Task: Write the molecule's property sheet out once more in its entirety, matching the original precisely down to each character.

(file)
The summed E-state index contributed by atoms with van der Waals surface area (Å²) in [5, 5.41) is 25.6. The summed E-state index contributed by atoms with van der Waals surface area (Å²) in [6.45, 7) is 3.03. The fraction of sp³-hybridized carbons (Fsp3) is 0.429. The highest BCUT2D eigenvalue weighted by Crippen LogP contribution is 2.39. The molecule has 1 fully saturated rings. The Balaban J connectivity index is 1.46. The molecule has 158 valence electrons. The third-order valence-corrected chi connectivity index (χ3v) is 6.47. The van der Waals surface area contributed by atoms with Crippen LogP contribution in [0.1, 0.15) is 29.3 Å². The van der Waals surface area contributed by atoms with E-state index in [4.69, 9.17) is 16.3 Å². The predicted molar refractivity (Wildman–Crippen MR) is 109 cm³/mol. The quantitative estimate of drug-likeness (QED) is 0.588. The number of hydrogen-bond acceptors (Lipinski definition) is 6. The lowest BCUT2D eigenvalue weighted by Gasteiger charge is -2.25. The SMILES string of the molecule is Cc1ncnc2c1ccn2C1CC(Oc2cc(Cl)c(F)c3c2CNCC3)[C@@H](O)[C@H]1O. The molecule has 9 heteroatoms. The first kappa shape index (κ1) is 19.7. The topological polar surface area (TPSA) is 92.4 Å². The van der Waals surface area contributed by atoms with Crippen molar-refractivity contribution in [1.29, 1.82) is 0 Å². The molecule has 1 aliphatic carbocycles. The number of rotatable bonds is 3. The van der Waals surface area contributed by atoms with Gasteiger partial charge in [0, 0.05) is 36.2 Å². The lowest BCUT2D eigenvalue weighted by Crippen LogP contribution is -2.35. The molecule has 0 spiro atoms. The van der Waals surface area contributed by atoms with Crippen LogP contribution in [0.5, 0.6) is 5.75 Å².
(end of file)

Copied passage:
The summed E-state index contributed by atoms with van der Waals surface area (Å²) in [5, 5.41) is 25.6. The summed E-state index contributed by atoms with van der Waals surface area (Å²) in [6.45, 7) is 3.03. The fraction of sp³-hybridized carbons (Fsp3) is 0.429. The highest BCUT2D eigenvalue weighted by Crippen LogP contribution is 2.39. The molecule has 1 fully saturated rings. The Balaban J connectivity index is 1.46. The molecule has 158 valence electrons. The third-order valence-corrected chi connectivity index (χ3v) is 6.47. The van der Waals surface area contributed by atoms with Crippen LogP contribution in [0.1, 0.15) is 29.3 Å². The van der Waals surface area contributed by atoms with E-state index in [4.69, 9.17) is 16.3 Å². The predicted molar refractivity (Wildman–Crippen MR) is 109 cm³/mol. The quantitative estimate of drug-likeness (QED) is 0.588. The number of hydrogen-bond acceptors (Lipinski definition) is 6. The lowest BCUT2D eigenvalue weighted by Gasteiger charge is -2.25. The SMILES string of the molecule is Cc1ncnc2c1ccn2C1CC(Oc2cc(Cl)c(F)c3c2CNCC3)[C@@H](O)[C@H]1O. The molecule has 9 heteroatoms. The first kappa shape index (κ1) is 19.7. The topological polar surface area (TPSA) is 92.4 Å². The van der Waals surface area contributed by atoms with Crippen molar-refractivity contribution in [1.29, 1.82) is 0 Å². The molecule has 1 aliphatic carbocycles. The number of rotatable bonds is 3. The van der Waals surface area contributed by atoms with Gasteiger partial charge in [0, 0.05) is 36.2 Å². The lowest BCUT2D eigenvalue weighted by Crippen LogP contribution is -2.35. The molecule has 0 spiro atoms. The van der Waals surface area contributed by atoms with Crippen LogP contribution in [0.5, 0.6) is 5.75 Å².